Christians prepare for LentPublished 12:00am Tuesday, February 12, 2013
For Christians who participate in the penitential tradition of Lent – today, Mardi Gras or Fat Tuesday, is the last hoorah.
In the Christian church, Lent is the 40 days of preparation for the celebration of Easter, and begins this year on Wed., Feb. 13.
Tuesday celebrations originated during the Middle Ages, when food items like meats, fats,eggs, milk, and fish were regarded as restricted during Lent. To keep such food from being wasted, many families would have big feasts on to consume that would become spoiled during the next 40 days.
The English tradition of eating pancakes on Shrove Tuesday came about as a way to use as much milk, fats, and eggs as possible before Ash Wednesday. In France, the consumption of all fats and fatty foods on this day coined the name “Fat Tuesday” or Mardi Gras.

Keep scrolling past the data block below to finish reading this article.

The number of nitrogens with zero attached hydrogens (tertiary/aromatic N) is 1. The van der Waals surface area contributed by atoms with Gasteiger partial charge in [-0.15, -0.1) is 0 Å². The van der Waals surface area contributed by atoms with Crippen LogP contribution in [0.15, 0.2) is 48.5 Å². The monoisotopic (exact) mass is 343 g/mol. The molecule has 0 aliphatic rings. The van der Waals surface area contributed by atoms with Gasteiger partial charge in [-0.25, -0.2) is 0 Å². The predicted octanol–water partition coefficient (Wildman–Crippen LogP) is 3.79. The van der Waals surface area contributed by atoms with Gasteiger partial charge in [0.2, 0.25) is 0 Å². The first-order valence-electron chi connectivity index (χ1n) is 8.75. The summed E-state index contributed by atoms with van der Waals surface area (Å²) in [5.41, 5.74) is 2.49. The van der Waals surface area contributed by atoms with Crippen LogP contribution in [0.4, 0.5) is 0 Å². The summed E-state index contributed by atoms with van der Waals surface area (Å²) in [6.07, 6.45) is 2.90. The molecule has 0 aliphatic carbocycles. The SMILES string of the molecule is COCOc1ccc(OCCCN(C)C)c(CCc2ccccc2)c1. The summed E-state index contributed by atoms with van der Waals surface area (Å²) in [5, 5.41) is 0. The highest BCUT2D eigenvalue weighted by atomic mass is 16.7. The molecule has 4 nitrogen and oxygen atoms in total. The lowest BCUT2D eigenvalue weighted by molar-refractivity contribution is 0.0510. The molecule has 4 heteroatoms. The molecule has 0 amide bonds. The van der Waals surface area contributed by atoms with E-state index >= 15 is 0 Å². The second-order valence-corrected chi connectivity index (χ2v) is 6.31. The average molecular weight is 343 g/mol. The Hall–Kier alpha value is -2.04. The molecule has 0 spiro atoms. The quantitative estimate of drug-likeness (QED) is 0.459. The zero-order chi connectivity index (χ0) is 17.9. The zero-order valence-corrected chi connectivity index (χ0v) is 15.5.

Locally, St. Mary’s Episcopal Church will mark Shrove Tuesday with its annual pancake supper from 5 p.m. until 7 p.m. tonight. Pancakes and all the fixings will be served. Cost is $5 per person or $15 per family. The community is invited to join the congregation in this traditional celebration.
The first day of Lent is called Ash Wednesday, named for the custom of placing blessed ashes on the foreheads of worshipers as a sign of penitence and a reminder of mortality.
Several Ash Wednesday services are planned.
At Christ the King Catholic Church, an Ash Wednesday vigil is set for 6 tonight, Tues., Feb. 12. An Ash Wednesday service is planned at 12:10 p.m. on Wednesday.
First United Methodist Church will have an Ash Wednesday service at 6:15 p.m.
St. Mary’s will offer two services of communion with imposition of ashes, at noon, and at 6 p.m. on Wednesday.